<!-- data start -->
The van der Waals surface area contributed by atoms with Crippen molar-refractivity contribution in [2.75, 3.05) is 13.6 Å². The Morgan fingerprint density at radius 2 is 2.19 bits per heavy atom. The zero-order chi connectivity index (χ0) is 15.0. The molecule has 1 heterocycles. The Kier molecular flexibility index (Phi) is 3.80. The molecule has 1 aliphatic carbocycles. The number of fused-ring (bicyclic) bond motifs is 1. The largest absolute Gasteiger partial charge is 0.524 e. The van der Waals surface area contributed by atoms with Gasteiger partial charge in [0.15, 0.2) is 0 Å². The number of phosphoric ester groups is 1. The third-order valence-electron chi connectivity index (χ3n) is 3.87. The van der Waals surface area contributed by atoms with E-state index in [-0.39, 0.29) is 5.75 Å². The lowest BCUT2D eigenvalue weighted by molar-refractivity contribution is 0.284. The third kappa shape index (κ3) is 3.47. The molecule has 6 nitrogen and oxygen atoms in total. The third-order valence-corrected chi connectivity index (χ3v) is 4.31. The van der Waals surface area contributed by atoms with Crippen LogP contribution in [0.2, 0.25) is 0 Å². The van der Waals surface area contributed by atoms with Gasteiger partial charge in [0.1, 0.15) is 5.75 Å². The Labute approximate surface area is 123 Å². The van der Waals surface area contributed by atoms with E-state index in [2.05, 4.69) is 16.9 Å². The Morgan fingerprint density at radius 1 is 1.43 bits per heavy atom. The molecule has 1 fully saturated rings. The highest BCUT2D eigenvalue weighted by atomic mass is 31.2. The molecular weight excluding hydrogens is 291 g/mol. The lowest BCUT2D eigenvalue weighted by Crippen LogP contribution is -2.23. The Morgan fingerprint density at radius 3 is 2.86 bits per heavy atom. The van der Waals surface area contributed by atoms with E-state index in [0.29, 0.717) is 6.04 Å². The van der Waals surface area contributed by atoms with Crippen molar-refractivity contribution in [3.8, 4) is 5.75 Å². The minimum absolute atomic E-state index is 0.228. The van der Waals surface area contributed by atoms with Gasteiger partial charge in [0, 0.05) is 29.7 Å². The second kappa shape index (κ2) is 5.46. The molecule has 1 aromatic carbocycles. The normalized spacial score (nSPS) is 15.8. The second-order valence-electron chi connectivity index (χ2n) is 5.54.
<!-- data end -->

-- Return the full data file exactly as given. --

The van der Waals surface area contributed by atoms with Crippen molar-refractivity contribution in [2.75, 3.05) is 13.6 Å². The Morgan fingerprint density at radius 2 is 2.19 bits per heavy atom. The zero-order chi connectivity index (χ0) is 15.0. The molecule has 1 heterocycles. The Kier molecular flexibility index (Phi) is 3.80. The molecule has 1 aliphatic carbocycles. The number of fused-ring (bicyclic) bond motifs is 1. The largest absolute Gasteiger partial charge is 0.524 e. The van der Waals surface area contributed by atoms with Gasteiger partial charge in [0.15, 0.2) is 0 Å². The number of phosphoric ester groups is 1. The third-order valence-electron chi connectivity index (χ3n) is 3.87. The van der Waals surface area contributed by atoms with E-state index in [-0.39, 0.29) is 5.75 Å². The lowest BCUT2D eigenvalue weighted by molar-refractivity contribution is 0.284. The third kappa shape index (κ3) is 3.47. The molecule has 6 nitrogen and oxygen atoms in total. The third-order valence-corrected chi connectivity index (χ3v) is 4.31. The van der Waals surface area contributed by atoms with Crippen LogP contribution in [0.2, 0.25) is 0 Å². The van der Waals surface area contributed by atoms with Gasteiger partial charge in [0.1, 0.15) is 5.75 Å². The Labute approximate surface area is 123 Å². The van der Waals surface area contributed by atoms with E-state index in [2.05, 4.69) is 16.9 Å². The Morgan fingerprint density at radius 1 is 1.43 bits per heavy atom. The molecule has 1 fully saturated rings. The highest BCUT2D eigenvalue weighted by atomic mass is 31.2. The molecular weight excluding hydrogens is 291 g/mol. The lowest BCUT2D eigenvalue weighted by Crippen LogP contribution is -2.23. The Morgan fingerprint density at radius 3 is 2.86 bits per heavy atom. The van der Waals surface area contributed by atoms with E-state index in [0.29, 0.717) is 6.04 Å². The van der Waals surface area contributed by atoms with Crippen molar-refractivity contribution in [3.8, 4) is 5.75 Å². The minimum absolute atomic E-state index is 0.228. The van der Waals surface area contributed by atoms with Gasteiger partial charge in [0, 0.05) is 29.7 Å². The second kappa shape index (κ2) is 5.46. The molecule has 1 aromatic carbocycles. The normalized spacial score (nSPS) is 15.8. The second-order valence-electron chi connectivity index (χ2n) is 5.54.